Conclusions and Prospects for Further Research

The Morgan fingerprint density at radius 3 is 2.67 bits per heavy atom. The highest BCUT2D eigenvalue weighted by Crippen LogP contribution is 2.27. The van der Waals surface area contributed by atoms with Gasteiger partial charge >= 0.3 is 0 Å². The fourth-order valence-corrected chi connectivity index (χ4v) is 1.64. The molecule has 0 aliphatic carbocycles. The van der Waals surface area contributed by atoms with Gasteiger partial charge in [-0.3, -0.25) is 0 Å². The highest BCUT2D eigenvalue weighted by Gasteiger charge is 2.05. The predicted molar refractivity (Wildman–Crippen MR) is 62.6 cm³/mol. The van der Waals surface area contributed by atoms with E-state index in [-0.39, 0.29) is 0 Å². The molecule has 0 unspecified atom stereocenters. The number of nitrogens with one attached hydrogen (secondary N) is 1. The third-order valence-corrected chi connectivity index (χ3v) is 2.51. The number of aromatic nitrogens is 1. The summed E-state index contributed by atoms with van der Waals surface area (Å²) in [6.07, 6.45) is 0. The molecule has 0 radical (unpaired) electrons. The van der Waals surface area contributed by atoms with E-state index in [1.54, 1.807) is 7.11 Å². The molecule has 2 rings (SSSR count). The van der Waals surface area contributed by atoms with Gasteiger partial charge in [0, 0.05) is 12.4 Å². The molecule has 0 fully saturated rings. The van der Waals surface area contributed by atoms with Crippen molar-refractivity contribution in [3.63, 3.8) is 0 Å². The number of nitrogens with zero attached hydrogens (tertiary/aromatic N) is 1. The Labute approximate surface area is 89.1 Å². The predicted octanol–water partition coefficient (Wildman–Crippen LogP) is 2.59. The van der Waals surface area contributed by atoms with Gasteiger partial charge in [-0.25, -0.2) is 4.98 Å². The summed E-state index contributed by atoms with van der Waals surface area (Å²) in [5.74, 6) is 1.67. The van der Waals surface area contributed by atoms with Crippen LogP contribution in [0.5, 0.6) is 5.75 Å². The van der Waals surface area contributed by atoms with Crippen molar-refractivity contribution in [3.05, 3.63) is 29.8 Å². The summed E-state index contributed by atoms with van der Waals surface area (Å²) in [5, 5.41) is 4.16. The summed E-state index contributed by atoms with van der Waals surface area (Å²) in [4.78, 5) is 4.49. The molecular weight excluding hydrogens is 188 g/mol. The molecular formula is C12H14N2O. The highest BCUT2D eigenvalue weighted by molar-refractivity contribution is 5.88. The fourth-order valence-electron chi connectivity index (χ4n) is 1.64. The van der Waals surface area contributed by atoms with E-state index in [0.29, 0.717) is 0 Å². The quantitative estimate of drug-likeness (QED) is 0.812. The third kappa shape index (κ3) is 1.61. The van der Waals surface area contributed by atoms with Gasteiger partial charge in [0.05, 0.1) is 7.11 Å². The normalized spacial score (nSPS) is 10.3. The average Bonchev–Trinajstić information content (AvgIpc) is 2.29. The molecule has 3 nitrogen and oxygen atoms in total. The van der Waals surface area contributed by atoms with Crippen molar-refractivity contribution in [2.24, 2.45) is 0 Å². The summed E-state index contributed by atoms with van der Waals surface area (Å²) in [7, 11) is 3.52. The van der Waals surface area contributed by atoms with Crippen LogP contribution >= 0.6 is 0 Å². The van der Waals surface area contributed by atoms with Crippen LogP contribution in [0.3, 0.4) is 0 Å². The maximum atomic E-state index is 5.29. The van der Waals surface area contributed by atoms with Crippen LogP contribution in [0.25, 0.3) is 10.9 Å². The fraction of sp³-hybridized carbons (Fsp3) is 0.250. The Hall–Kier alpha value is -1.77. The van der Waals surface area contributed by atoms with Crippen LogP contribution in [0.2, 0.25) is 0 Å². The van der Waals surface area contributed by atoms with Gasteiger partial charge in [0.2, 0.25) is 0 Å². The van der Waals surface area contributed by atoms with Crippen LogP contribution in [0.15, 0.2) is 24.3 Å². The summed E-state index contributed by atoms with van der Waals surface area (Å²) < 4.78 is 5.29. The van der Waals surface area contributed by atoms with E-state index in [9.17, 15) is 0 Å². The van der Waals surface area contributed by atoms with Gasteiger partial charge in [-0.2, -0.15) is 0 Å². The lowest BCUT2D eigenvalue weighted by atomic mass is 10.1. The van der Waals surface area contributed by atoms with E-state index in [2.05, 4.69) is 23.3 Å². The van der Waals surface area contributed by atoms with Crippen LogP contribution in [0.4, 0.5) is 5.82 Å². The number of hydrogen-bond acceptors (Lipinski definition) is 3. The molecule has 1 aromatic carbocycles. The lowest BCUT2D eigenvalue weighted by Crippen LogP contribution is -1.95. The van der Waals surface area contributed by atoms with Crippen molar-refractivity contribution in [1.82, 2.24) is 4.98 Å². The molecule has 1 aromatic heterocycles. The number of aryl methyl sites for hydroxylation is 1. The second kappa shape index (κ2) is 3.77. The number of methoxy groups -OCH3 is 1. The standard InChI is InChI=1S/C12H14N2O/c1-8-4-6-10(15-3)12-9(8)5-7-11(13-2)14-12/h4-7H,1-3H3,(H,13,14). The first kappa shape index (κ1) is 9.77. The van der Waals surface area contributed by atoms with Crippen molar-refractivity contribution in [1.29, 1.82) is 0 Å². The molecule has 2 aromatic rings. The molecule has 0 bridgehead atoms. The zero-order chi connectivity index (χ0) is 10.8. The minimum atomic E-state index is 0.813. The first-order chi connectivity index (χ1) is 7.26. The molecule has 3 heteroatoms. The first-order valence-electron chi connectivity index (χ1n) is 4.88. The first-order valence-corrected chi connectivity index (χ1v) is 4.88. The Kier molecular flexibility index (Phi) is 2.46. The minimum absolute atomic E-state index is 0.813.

Like economic phenomena, economics is itself unstable in its development process. Synergetic economics is obviously located in a series of evolutionary orders of economic analysis. In his Foundations of Economic Anylsis, Paul A. Samuelson broadly classified the development of analytical economics into five steps. First, in Walras we have the final culmination of the notation of determinateness of equilibrium on the statical level. Pareto and others took a second step which laid the basis of a theory of comparative statics. The third step, which is characterized by maximizing action within an economic unit, was carried out by Johnson, Slutsky, Hicks, Allen and other economists. The fourth advance is due to the discovery of the correspondence principle. “A natural fifth step to take after we have investigated the response of a system to change in given parameters is to investigate its behavior as a result of the passage of time”. Furthermore, Samuelson emphasized that “The usefulness of any theoretical structure lies in the light which it throws upon the way economic variables will change when there is a change in some datum or parameter. This commonplace holds as well in the realm of dynamics as in statics. It is a logical next step, therefore, to begin to create a theory of comparative dynamics. This will include the theory of comparative statics as a special case, and indeed all of the earlier five subjects, but it will cover a much richer terrain”. Obviously, this fifth step has been cultivated in this book.